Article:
Between the 1880s and the First World War German bankers played a crucial role in connecting China to German financial markets and spurring on capital circulation between Europe and China. In my dissertation I follow the history of the Deutsch-Asiatische Bank (德华银行DAB) – the main German bank active in China at the time- during this period and investigate the role the DAB and its interaction with Chinese officials, bankers and businessmen played in the internationalisation of China’s public finance and Chinese local financial markets. In doing so, I hope to complicate previous views of foreign banks in modern China that have been dominated by narratives of imperialist domination and exploitation. Instead, my dissertation attempts to show that a more balanced perspective that takes into account both transnational networks and cooperation on the one side and conflict and competition among Western and Chinese actors on the other side can help us gain a better understanding of China’s integration into the international financial system of the first global economy. As China has again become an active player in the global financial markets during the last several decades, such an understanding is an important key for making sense of China’s economic development and its integration into the global economy today.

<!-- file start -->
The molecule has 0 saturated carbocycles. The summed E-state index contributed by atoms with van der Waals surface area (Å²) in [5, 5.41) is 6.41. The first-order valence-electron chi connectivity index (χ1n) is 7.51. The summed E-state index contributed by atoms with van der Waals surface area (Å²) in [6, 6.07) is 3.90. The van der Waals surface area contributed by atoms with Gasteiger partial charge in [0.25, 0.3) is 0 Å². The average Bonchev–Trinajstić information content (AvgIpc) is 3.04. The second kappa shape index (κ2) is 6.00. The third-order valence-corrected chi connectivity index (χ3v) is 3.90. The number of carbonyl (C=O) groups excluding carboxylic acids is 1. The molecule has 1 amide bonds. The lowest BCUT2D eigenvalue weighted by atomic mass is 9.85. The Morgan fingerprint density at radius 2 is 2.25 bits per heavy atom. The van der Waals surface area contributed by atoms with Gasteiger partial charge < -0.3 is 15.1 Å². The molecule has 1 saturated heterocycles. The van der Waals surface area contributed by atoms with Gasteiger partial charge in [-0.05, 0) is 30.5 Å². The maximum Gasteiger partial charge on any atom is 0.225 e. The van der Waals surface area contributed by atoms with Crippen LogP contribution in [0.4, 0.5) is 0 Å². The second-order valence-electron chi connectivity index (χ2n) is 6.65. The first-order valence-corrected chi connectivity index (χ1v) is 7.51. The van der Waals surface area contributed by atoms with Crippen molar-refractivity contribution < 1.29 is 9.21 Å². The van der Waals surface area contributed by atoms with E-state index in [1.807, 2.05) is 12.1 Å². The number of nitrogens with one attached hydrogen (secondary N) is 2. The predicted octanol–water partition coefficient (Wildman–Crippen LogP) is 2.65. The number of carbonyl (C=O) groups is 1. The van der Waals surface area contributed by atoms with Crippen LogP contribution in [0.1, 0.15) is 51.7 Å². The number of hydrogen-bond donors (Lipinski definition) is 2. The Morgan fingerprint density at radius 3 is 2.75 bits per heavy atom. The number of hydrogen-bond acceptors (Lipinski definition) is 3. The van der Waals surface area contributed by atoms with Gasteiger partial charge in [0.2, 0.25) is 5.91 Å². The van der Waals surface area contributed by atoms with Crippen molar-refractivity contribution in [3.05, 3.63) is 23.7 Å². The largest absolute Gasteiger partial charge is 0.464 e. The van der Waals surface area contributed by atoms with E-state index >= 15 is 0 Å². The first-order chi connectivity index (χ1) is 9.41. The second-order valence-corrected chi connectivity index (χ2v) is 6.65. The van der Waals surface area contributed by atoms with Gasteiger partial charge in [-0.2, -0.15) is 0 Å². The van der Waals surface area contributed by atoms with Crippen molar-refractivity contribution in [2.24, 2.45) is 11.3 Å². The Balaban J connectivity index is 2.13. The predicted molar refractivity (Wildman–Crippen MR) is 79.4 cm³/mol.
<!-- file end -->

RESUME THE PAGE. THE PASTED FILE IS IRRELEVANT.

A Century in the Furnace: Living with Heat in Wuhan, 1911-2015
Dr Chris COURTNEY, Research Fellow, Gonville & Caius College